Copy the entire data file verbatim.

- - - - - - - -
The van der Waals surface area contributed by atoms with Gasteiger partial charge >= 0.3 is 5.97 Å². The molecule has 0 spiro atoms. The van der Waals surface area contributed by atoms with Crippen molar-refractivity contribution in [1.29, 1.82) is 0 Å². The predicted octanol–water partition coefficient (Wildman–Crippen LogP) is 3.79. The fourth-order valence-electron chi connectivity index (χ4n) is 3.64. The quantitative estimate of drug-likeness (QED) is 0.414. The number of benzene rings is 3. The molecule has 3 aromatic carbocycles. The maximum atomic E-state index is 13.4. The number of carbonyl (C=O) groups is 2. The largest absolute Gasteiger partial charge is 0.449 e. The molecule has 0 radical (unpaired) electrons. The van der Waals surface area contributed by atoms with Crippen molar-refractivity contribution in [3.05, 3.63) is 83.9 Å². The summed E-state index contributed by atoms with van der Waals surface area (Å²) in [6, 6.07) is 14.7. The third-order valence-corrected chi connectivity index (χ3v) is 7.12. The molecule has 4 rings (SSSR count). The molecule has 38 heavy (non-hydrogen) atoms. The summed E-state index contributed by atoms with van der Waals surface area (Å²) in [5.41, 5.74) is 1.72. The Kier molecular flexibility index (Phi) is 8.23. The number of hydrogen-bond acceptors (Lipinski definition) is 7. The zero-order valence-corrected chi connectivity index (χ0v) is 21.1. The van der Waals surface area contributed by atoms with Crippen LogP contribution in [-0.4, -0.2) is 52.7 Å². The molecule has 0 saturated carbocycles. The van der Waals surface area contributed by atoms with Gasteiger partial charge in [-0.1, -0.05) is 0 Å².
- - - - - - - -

The van der Waals surface area contributed by atoms with Gasteiger partial charge >= 0.3 is 5.97 Å². The molecule has 0 spiro atoms. The van der Waals surface area contributed by atoms with Crippen molar-refractivity contribution in [1.29, 1.82) is 0 Å². The predicted octanol–water partition coefficient (Wildman–Crippen LogP) is 3.79. The fourth-order valence-electron chi connectivity index (χ4n) is 3.64. The quantitative estimate of drug-likeness (QED) is 0.414. The number of benzene rings is 3. The molecule has 3 aromatic carbocycles. The maximum atomic E-state index is 13.4. The number of carbonyl (C=O) groups is 2. The largest absolute Gasteiger partial charge is 0.449 e. The molecule has 0 radical (unpaired) electrons. The van der Waals surface area contributed by atoms with Crippen molar-refractivity contribution in [3.05, 3.63) is 83.9 Å². The summed E-state index contributed by atoms with van der Waals surface area (Å²) in [6, 6.07) is 14.7. The third-order valence-corrected chi connectivity index (χ3v) is 7.12. The molecule has 4 rings (SSSR count). The molecule has 38 heavy (non-hydrogen) atoms. The summed E-state index contributed by atoms with van der Waals surface area (Å²) in [5.41, 5.74) is 1.72. The Kier molecular flexibility index (Phi) is 8.23. The number of hydrogen-bond acceptors (Lipinski definition) is 7. The zero-order valence-corrected chi connectivity index (χ0v) is 21.1. The van der Waals surface area contributed by atoms with Crippen LogP contribution in [-0.4, -0.2) is 52.7 Å². The molecule has 0 saturated carbocycles. The van der Waals surface area contributed by atoms with Gasteiger partial charge in [-0.1, -0.05) is 0 Å².